FIGS. 5-8 depict alternative embodiments for the present invention, in which a handle 30 of a retractable leash assembly is illuminated by a light source. In these embodiments, the handle 30 is preferably comprised of a rigid material, such as plastic. The handle 30 includes a grip portion 50 and a housing portion 52 having a first side 54 and a second side (on the far side of FIG. 5, and thus not shown) separated by an internal cavity (not shown). The leash strap 12 is stored in the internal cavity and spooled out of and retracted back into the cavity by a retracting mechanism known in the art. The grip portion 50 of the handle 30 is attached in a spaced manner to the housing 52 to provide an opening 58 through which a user's hand may be inserted to grasp the handle. A pushbutton 60 controls the retracting mechanism for the assembly. The pushbutton 60 is preferably provided on the top portion 56 of the housing 52 within easy reach of a user's thumb when the user's hand is holding onto the grip 50. The pushbutton 60 may be locked into a closed position by a lock 62.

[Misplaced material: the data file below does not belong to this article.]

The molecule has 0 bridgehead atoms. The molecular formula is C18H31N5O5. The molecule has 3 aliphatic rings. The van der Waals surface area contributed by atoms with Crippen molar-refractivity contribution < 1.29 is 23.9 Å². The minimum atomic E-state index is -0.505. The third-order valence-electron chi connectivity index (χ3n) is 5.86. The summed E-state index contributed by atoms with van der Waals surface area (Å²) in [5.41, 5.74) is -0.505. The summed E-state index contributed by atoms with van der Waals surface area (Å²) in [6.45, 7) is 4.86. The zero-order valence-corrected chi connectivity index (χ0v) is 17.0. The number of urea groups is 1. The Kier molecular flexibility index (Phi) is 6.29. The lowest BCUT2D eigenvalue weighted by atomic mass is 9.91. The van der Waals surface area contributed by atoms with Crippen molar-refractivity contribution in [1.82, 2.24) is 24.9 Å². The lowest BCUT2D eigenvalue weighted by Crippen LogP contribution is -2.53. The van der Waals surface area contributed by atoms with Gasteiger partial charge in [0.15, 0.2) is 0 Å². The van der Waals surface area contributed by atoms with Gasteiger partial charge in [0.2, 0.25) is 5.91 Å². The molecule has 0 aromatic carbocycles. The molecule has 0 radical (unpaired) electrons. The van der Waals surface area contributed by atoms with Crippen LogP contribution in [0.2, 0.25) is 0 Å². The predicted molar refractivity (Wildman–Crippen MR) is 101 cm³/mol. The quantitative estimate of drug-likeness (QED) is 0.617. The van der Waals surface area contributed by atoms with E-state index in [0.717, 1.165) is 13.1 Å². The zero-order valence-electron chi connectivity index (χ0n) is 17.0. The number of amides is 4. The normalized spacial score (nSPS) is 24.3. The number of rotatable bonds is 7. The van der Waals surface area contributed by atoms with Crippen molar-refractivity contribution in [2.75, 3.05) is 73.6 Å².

As shown in FIG. 5, in the present embodiment a cover 64 comprising illuminating material is attached to the handle 30. Two removable versions of similar covers are depicted by the reference numerals 64 and 65, and illustrated apart from the handle 30 in FIGS. 6 and 7 as having different EL material shapes. As shown in these Figures, the covers 64, 65 include first and second sides, respectively 68, 70 and 168, 170, of similar size and shape, that cover the sides of the housing 52 when the covers are wrapped about the handle 30. The covers 64, 65 may be comprised of canvas, cloth, flexible plastic, or any other material suitable for bending about the exterior of the housing 52. Alternatively, the covers 64, 65 can be comprised of a rigid plastic material having fold lines (not shown) for bending and conforming the cover to the shape of the handle 30. The cover 64 is attached to the housing 52 by attachment tabs 74 containing any suitable type of quick connect, disconnect fastener such as, for example, hook and pile type fasteners commonly available under the trademark VELCRO. In the embodiments shown, two pairs of attachment tabs 74 attach the cover 64 to the handle 30 at the top portion 56 of the housing 52 and through the opening 58.